• In Search of Meaning by Trinette Kern (13)
  • Vulcan Beckons by Trinette Kern (14)
  • Time Before and Time After by Mariann Hornlein (15)
  • Exposure by Sheila Clark (19) (reprinted in Computer Playback #4) -- Sheila's web page says this story mistakenly says it appears in Computer Playback #2. It is also in Home to Roost #3 -- that editorial mistakenly says an issue of Classified Assignments)
  • Love Song to a Starship by Trinette Kern (27)
  • Tomorrow is Today by Jean Stevenson (28)
  • Touch by Susan Burr (31)
  • Mission, part 1 by Theresa Holmes (32)
  • Where Logic Ends by Trinette Kern (55) (song, reprinted in Starsong)
  • Insid'er Spider by Paula Smith (56)
  • Share the Joy (filk) by Trinette Kern (61)
  • Sans Notre Bonne Chance by Jean Stevenson (62)
  • Meld by Susan Burr (64)
  • Send in the Clowns by Trinette Kern (65)
  • ... And Dust to Dust by Gerry Downes (66) (the author considers this a K/S story, see review below.)
  • The Dreamer by Susan Burr (90)
  • Reviews by Jane Aumerle (91) Deep Grope, Kraith Collected, Menagerie #12 and #13, Stardate: Unknown #3, Warped Space #28, Obsc'zine #2, see those pages
  • reviews by Jane Aumerle of the pro books Planet of Judgment, The Price of the Phoenix
  • "Pull Out the Plug, Spock" (95)
  • Writing (Mainly) Contest (96)

Reactions and Reviews: Issue 1

See reactions and reviews for Do Not Go Gentle.
Mahko Root turned out every bit as beautiful as I expected. The art and layout are superb, the writing thoughtful, sensitive and provocative. Poetry by Shelia Clark, Trinnette Kern, Susan Burr, and Paula Smith, elegantly funny "Insider Spider" and "Do Not Go Gentle" by Jane Aumerle is beautifully touching -- the accompanying illo by Connie Faddis evoke the meaning of love perfectly. "Time before and Time After" by Marianne Hornlien is a sensitive pre and post-Amok Time story -- sex may be good, but love is better. 'Exposure" by Shella Clark illoed by Susan Armstrong is a gripping tale of friendship and survival. "Tomorrow is Today" a whatever happened to John Christopher story, aud "Sans Notre Bonne Chance" an alternate universe Where No Man story are both imaginative works by Jean Stevenson. Theresa Holmes' "Mission" is a fast-paced adventure in the Trek Universe that will be continued in Mahko II. It's hard for me to say anything about "Duet to Dust" because I wrote and illoed it. A fan asked me to try a story where the Kirk/Spock premise was just part of the background, not the main story, and this was the result. I liked it when I wrote it. And after I got Mahko, I sat down and read it again. Know what? I still like it. [2]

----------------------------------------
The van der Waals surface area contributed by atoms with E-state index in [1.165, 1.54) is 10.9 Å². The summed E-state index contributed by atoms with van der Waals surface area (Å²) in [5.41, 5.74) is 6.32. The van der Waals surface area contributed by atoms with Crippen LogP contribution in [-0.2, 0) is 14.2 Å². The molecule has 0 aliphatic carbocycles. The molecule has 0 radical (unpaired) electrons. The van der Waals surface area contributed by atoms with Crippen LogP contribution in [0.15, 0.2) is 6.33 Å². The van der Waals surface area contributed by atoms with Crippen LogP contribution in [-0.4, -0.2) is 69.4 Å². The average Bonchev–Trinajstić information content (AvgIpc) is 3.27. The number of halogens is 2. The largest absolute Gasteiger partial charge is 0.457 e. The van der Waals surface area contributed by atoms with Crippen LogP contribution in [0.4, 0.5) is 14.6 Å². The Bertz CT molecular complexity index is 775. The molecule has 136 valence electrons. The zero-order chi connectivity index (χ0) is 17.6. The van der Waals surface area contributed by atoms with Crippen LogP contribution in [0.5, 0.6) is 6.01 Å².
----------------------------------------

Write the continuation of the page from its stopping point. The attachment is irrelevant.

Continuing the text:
MR is one of those new generation 'controversial topic' zines, but in this first issue there is nothing really upsetting controversial -- not really a vanilla ish, more like strawberry. 'Do Not Go Gentle' gets things off to a big start, and is the best fiction the zine has to offer. The story deals with the demise of JTK, and is professionally handled. 'Time Before and Time After' is really two stories in one, and concerns itself with the episode 'Amok Time.' The only thing that keeps TB (the first part) from being straight and meaningless porno is TA (the second part) and in this context makes for an unusual if not interesting story. The zine's poorest inclusion is 'Exposure' which simply needed more work. Then is the major vanilla piece, 'Mission.' This is simply good fiction without the need of controversy. Using her character, Branfield, she sees how far a man will go to save the universe. 'Dust to Dust' is the last major piece. This is a K/S story of a very different kind and to understand it, your really need to read it. Two short and excellent pieces in this issue are 'Tomorrow is Today' and 'Sans Norte Bonne Chance.' Then Paula Smith has a very interesting and humorous poem 'Insid'er Spider.' The art, though plausible, is not outstanding.... I found MR to be a promising new zine that will undoubted keep getting better. I recommend this zine to everyone. [3]
Mahko Root' was a surprise; the 'over 18' clause made me expect a thorough pornzine, but much of MR is not sexual. It is, in many cases, mature or controversial, and some of the fiction is sexually-oriented. A very good ish -- an interesting collection of material; 'Twenty Years After,' a 'Private Little War' poem by Sheila Clark makes a point; 'Do Not Go Gentle,' a story by the talented Jane Aumerle which ends the trilogy of Kirk-with-a-fatal-illness stories started in Contact #3 -- this good story has some tragic, and excellent, Faddis illos. Also includes 'Time Before and Time After', 'Mission', an extra-Enterprise ST saga by Theresa Homes; assorted poems and songs; a delightful Posmithi poem 'Insider Spider,' a chilling 'Where No Man Has Gone Before' short by Jean Stevenson; and a very interesting Gerry Downes sci-fi/Enterprise story, 'And Dust to Dust' -- the story itself is good, and has a few interesting subtleties... Well worth the money. [4]